How your gut bacteria influences your mental well-being
Researchers believe that most of society’s health problems are lifestyle-driven. "Lifestyle" is a concept made up of a culmination of different factors, such as nutrition, behaviour, stress, physical activity, working habits, smoking and alcohol consumption. All of which affect you via the microorganisms living within your body.
The human gut is home to trillions of microorganisms, including bacteria, viruses, and fungi, a community of microorganisms collectively referred to as the gut microbiome. It plays a crucial role in various aspects of your health, including digestion, immunity, and metabolism. The connection between gut bacteria and mental well-being is a burgeoning area of research known as the "gut-brain axis". While a complex and evolving field, this article gives an overview of how your gut microbiome can influence your mental health.
Communication with the brain
When you were a developing foetus, your gut and brain formed from the same fetal tissue, making them inextricably linked for the rest of your life through the gut-brain axis. It’s amazing to know that it’s within your gut that your body makes 95% of your serotonin, and synthesises about 50% of the dopamine in your body. Additionally, your gut converts about 20% of your thyroid hormone.
It is, of course, the thyroid gland that produces hormones that regulate your body's metabolic rate, growth, and development. It also plays a role in controlling your heart, muscle and digestive function, brain development and bone maintenance.
Another name for the bidirectional pathway of communication between your gut and brain is the vagus nerve. Stress negatively affects the vagus nerve, causing harm to the gastrointestinal tract and to the gut microbes. It, therefore, plays an important role in disorders of the gut, such as irritable bowel syndrome and inflammatory bowel disease.
Hypnotherapy can be a powerful tool for instigating behavioural changes. Hypnotherapy promotes healthier choices for individuals struggling with dietary choices or habits that impact their gut health negatively. It does this by addressing the subconscious drivers behind these behaviours. Whether it's curbing unhealthy food cravings or promoting a desire for more nutritious options, hypnotherapy can be a guiding force.
As previously mentioned, gut bacteria can produce neurotransmitters such as serotonin, dopamine, and gamma-aminobutyric acid (GABA). These neurotransmitters are vital for regulating your mood, emotions, and mental well-being. Changes in the production of these neurotransmitters by gut bacteria can influence mood and behaviour. When your gut bacteria go out of whack, your mood follows.
Inflammation and immunity
The gut microbiome regulates inflammation and immune responses. Approximately 70% of your body’s immune cells live in the gut, and therefore, what you eat directly influences your immune system. Your immune system creates different proteins and amino acids, which are different chemical messengers that fight bacteria and heal wounds.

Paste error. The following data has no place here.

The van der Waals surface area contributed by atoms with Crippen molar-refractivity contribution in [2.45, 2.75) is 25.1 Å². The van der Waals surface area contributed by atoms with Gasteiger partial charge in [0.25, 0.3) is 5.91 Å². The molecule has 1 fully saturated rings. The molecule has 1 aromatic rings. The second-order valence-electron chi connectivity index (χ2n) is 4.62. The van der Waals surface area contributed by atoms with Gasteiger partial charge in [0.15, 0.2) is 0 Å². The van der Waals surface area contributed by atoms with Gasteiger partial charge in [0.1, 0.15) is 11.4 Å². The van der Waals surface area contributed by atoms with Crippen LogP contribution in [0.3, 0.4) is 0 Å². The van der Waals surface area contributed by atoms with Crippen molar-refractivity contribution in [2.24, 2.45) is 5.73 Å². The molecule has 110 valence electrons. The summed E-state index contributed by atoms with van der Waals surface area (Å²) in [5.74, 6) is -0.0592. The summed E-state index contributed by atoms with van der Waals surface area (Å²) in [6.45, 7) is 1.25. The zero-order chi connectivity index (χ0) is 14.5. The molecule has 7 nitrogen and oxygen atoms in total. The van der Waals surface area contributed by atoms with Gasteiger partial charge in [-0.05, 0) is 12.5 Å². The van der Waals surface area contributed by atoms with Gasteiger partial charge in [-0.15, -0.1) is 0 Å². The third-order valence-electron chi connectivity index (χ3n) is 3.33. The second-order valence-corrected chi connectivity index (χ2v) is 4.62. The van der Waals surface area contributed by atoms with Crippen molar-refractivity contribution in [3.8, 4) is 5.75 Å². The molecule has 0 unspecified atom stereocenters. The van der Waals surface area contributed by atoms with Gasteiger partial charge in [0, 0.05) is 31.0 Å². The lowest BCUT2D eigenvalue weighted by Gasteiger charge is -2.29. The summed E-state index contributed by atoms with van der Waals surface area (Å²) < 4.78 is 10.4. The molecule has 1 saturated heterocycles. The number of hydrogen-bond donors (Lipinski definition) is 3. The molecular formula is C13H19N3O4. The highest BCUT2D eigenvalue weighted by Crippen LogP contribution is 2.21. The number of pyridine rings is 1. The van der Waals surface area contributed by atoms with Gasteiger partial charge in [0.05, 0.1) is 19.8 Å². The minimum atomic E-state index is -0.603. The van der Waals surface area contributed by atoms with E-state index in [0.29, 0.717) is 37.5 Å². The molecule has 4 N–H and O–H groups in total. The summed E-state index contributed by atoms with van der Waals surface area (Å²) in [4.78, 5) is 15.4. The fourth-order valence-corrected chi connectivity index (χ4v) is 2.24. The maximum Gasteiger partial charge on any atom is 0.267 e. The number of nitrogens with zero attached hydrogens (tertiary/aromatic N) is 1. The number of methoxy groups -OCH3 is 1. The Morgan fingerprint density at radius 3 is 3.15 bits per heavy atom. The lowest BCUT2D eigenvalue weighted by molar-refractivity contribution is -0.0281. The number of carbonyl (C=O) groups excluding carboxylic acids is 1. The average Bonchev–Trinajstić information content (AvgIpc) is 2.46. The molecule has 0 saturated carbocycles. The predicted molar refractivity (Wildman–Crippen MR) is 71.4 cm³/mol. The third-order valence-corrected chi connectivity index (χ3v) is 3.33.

Inflammation in a day-to-day sense is swelling, the rushing of healing nutrients and white blood cells to an area to repair it. Inflammation is a problem when it becomes chronic. Chronic inflammation causes many health problems, autoimmune diseases, metabolic problems, cancer, heart disease and mental health issues. Autoimmune conditions are directly caused by too much inflammation, the opposite makes someone immunosuppressed. An imbalanced gut microbiome can lead to chronic inflammation, and therefore mental health issues.
Research suggests the gut microbiome can influence the body's response to stress. Chronic stress can disrupt the balance of gut bacteria, leading to changes in gut permeability and potentially contributing to the development of stress-related conditions.
Hypnotherapy soothes the stormy seas of stress and anxiety. In this state of deep focus, cortisol levels drop, and the sympathetic nervous system takes a backseat to its parasympathetic counterpart. This shift from "fight or flight" to "rest and digest" has a profound impact on the gut. The lower stress levels lead to a healthier gut microbiome, helping maintain the delicate balance of bacteria in the digestive tract.
Dysbiosis is an imbalance in the gut microbiome, characterised by an overgrowth of harmful bacteria and a reduction in beneficial bacteria. Dysbiosis has been associated with a range of mental health conditions, including depression, anxiety, and even neurodevelopmental disorders such as autism.
Psychobiotics are probiotics that contain beneficial bacteria known to have a positive impact on mental health. Some studies suggest that certain probiotic strains may help alleviate symptoms of depression and anxiety.
Diet and lifestyle
Diet and lifestyle factors, such as a high-sugar diet, can negatively affect the gut microbiome, potentially contributing to mental health issues. On the other hand, a diet rich in fibre and healthy fats can promote a healthy gut microbiome. Hypnotherapy can be a powerful tool for instigating behavioural changes.
Hypnotherapy can promote healthier choices by addressing the unconscious drivers behind these behaviours for individuals struggling with dietary choices or habits that impact their gut health negatively. Whether it's curbing unhealthy food cravings or promoting a desire for more nutritious options, hypnotherapy can be a guiding force.
It's important to note that the relationship between the gut microbiome and mental health is highly individualised. What works for one person may not work for another, and factors like genetics, diet, and environmental exposures all play a role.
If you want to learn more about the gut-brain axis and how hypnotherapy can help you to make healthy lifestyle changes, I'd love to hear from you. Please visit my profile to read more about my approach and how I may be able to help you.